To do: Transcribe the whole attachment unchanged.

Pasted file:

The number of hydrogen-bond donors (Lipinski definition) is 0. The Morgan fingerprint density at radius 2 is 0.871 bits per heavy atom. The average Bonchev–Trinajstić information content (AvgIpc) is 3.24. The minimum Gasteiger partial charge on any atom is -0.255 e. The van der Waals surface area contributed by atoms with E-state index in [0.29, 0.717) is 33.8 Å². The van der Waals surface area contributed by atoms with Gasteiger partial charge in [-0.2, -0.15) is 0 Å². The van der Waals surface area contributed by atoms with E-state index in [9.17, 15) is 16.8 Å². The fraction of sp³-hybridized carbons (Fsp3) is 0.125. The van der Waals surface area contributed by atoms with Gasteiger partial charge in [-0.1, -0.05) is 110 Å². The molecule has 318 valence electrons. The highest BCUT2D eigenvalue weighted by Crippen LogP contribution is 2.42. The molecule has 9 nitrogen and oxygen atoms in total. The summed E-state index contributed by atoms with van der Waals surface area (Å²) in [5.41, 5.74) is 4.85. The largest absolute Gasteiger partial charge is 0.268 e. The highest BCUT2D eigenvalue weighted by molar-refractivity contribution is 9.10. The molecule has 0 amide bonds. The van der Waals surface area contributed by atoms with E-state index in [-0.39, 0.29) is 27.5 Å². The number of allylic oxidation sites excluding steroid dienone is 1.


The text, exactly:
The number of hydrogen-bond donors (Lipinski definition) is 0. The Morgan fingerprint density at radius 2 is 0.871 bits per heavy atom. The average Bonchev–Trinajstić information content (AvgIpc) is 3.24. The minimum Gasteiger partial charge on any atom is -0.255 e. The van der Waals surface area contributed by atoms with E-state index in [0.29, 0.717) is 33.8 Å². The van der Waals surface area contributed by atoms with Gasteiger partial charge in [-0.2, -0.15) is 0 Å². The van der Waals surface area contributed by atoms with E-state index in [9.17, 15) is 16.8 Å². The fraction of sp³-hybridized carbons (Fsp3) is 0.125. The van der Waals surface area contributed by atoms with Gasteiger partial charge in [-0.1, -0.05) is 110 Å². The molecule has 318 valence electrons. The highest BCUT2D eigenvalue weighted by Crippen LogP contribution is 2.42. The molecule has 9 nitrogen and oxygen atoms in total. The summed E-state index contributed by atoms with van der Waals surface area (Å²) in [5.41, 5.74) is 4.85. The largest absolute Gasteiger partial charge is 0.268 e. The highest BCUT2D eigenvalue weighted by molar-refractivity contribution is 9.10. The molecule has 0 amide bonds. The van der Waals surface area contributed by atoms with E-state index in [-0.39, 0.29) is 27.5 Å². The number of allylic oxidation sites excluding steroid dienone is 1.